Colloquium: Being German in Guatemala, 1880s–1980s

  • Date: Nov 7, 2017
  • Time: 05:00 PM (Local Time Germany)
  • Speaker: H. Glenn Penny
  • Location: Max Planck Institute for Human Development, Lentzeallee 94, 14195 Berlin
  • Room: Small Conference Room
  • Host: Center for the History of Emotions
  • Contact:

The Center for the History of Emotions at the Max Planck Institute for Human Development, led by Prof. Ute Frevert, cordially invites all interested to attend its winter semester 2017/2018 colloquium

H. Glenn Penny, University of Iowa (currently a Fellow at WIKO Berlin)

Being German in Guatemala, 1880s–1980s

Guatemala boasted the largest community of Germans in Central America during the interwar period, and the largest number of Germans in Central America lives there today. That is not, however, a continuity. While much of Guatemala’s German community was intimately involved in the rise of that state’s coffee capitalism, and many Germans played critical roles in Guatemala’s finance and trade, World War II devastated that community. Many of its members were blacklisted, deported, and interned in the USA. They lost much or all of their property, and they were discouraged from returning. Despite that, many did return. This talk begins by asking why, and it looks to Germans’ emotional attachment to Guatemala for answers. In part, this talk will be about the “transnational habitus” of many migrant groups. But it will also be about inclusive versus exclusive forms of belonging, about race, Nazis, and the irritating way in which the characteristics assigned to Germans abroad toggles back and forth during the twentieth century from positive to negative—with little regard for what most of the individuals included in that category thought or did. Ultimately, however, much of the argument will focus on affection, affinities, and senses of place.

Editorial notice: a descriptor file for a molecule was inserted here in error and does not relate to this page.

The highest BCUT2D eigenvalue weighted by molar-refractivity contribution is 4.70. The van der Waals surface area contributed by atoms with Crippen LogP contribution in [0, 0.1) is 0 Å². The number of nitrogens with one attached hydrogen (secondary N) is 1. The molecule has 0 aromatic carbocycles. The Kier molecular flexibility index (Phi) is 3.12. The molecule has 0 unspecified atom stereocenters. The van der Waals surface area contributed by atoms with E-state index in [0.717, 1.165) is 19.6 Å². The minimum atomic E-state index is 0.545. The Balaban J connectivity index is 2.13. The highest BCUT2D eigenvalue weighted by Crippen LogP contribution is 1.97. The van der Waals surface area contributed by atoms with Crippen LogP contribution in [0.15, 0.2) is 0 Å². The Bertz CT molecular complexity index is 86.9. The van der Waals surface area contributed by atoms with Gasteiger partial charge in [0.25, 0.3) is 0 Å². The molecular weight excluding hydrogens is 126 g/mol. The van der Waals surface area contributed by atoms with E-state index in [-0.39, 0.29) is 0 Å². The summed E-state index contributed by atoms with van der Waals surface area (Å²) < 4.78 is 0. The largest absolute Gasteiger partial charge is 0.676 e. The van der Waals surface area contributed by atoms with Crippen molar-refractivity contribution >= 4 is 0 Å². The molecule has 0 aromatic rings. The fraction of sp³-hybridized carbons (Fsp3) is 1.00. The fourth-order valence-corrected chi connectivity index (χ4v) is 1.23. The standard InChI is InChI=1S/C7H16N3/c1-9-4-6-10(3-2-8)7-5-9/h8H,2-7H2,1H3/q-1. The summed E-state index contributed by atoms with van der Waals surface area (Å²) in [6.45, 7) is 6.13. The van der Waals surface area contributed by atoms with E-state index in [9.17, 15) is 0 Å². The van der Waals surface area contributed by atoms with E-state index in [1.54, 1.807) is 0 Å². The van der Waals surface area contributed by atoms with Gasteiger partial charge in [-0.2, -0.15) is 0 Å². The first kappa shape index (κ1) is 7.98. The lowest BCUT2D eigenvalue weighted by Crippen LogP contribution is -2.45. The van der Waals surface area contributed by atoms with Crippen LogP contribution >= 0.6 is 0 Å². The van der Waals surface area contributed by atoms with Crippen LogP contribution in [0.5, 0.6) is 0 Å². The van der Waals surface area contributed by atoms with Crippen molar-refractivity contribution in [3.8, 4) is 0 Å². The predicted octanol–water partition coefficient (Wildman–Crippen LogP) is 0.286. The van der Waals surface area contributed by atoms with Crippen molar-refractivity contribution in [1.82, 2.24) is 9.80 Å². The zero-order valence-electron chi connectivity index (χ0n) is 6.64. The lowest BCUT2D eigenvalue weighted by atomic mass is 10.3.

H. Glenn Penny is Professor of Modern European History at the University of Iowa. His publications include Objects of Culture: Ethnology and Ethnographic Museums in Imperial Germany (UNC, 2002), Kindred by Choice: Germans and American Indians since 1880 (UNC, 2013), and (with Laura Graham) Performing Indigeneity: Global Histories and Contemporary Experiences (Nebraska UP, 2014). He is currently a Fellow at the Wissenschaftskolleg in Berlin, where he is completing a book manuscript for Cambridge UP titled: German History Unbound, 1760s-1960s.

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